It seems almost providential that the first contest for the United States Senate between two black men, Democrat Barack Obama and Republican Alan Keyes, is taking place in Illinois, the land of Lincoln.
Can it be more appropriate that this Senate race is in the home of the father of the Emancipation Proclamation, at whose monument Dr. Martin Luther King stood and shared his vision of a nation where men would be judged by character rather than race?
Lincoln was a visionary. His famous words of almost 150 years ago at Gettysburg raised issues that are as relevant today as then. They can and should provide the very framework to evaluate the competing visions of these two Illinois candidates for the U.S. Senate.
At Gettysburg, Lincoln defined the struggle of the Civil War as a test of whether a nation "conceived in liberty and dedicated to the proposition that all men are created equal" can endure. He then said that the work remained "unfinished" and declared that it is the responsibility of the living to carry on the task "that this nation, under God, shall have a new birth of freedom _ and that government of the people, by the people, for the people, shall not perish from the earth."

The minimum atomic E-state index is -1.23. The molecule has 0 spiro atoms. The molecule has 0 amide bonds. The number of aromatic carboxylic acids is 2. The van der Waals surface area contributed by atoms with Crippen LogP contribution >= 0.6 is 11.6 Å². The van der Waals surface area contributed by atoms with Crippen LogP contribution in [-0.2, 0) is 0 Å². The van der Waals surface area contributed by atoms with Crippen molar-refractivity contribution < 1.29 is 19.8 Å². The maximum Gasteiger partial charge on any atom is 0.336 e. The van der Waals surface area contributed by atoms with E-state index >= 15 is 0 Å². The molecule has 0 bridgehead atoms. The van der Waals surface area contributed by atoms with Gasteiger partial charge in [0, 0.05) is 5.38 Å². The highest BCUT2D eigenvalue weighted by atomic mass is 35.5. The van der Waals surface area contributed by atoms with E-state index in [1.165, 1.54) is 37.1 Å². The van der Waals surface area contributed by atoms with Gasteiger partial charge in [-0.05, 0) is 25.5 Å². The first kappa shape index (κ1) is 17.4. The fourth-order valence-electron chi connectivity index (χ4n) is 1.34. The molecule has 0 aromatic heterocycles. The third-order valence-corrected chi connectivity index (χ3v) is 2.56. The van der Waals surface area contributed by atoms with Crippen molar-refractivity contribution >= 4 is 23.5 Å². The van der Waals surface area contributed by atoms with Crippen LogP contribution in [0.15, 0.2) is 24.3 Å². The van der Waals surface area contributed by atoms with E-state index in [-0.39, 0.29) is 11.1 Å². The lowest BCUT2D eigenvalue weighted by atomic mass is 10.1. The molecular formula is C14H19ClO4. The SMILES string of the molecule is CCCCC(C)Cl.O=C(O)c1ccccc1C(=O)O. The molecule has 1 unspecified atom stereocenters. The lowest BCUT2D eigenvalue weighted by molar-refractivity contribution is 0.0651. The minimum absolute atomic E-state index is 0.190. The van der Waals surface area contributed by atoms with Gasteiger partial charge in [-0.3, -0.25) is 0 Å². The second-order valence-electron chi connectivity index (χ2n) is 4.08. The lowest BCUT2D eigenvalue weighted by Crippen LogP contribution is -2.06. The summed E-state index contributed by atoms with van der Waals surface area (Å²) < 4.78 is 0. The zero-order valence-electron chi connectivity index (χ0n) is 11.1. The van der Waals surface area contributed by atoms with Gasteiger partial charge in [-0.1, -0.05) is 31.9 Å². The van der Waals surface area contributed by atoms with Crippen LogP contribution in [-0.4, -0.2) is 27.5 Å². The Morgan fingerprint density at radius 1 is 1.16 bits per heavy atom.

Certainly neither candidate would question that our nation's work today still remains unfinished. However, their visions about the nature of our free society, the work that needs to be done and the meaning of a nation "under God" couldn't be more different.
At the Democratic convention, Obama said, "The audacity of hope. In the end, that is God's greatest gift to us, the bedrock of this nation. A belief in things not seen."
But isn't it the audacity of hope that fills casinos in Las Vegas, that sells hundreds of millions of dollars of state lottery tickets, and that leads us to belief that federal welfare programs will rid our nation of poverty and a permanent social underclass? Hope belongs to everyone, to every human endeavor, well-conceived and ill-conceived.
Alan Keyes would say that God's greatest gift to us is his law. This is what makes us unique. His law shows us the way and guides us how to use our hope properly.
And if it will not be his law, whose law will it be? Politicians and judges will decide. So Obama can say, as he did in Boston, "We coach little league in the Blue States, and yes, we've got some gay friends in the Red States." Obama's insinuation for us here is that it is up to us to make up the law regarding sexual behavior and, surely, marriage. Because for Obama, God's special gift is hope. We will fit the law to whatever our aspiration of the moment might be, confused or not.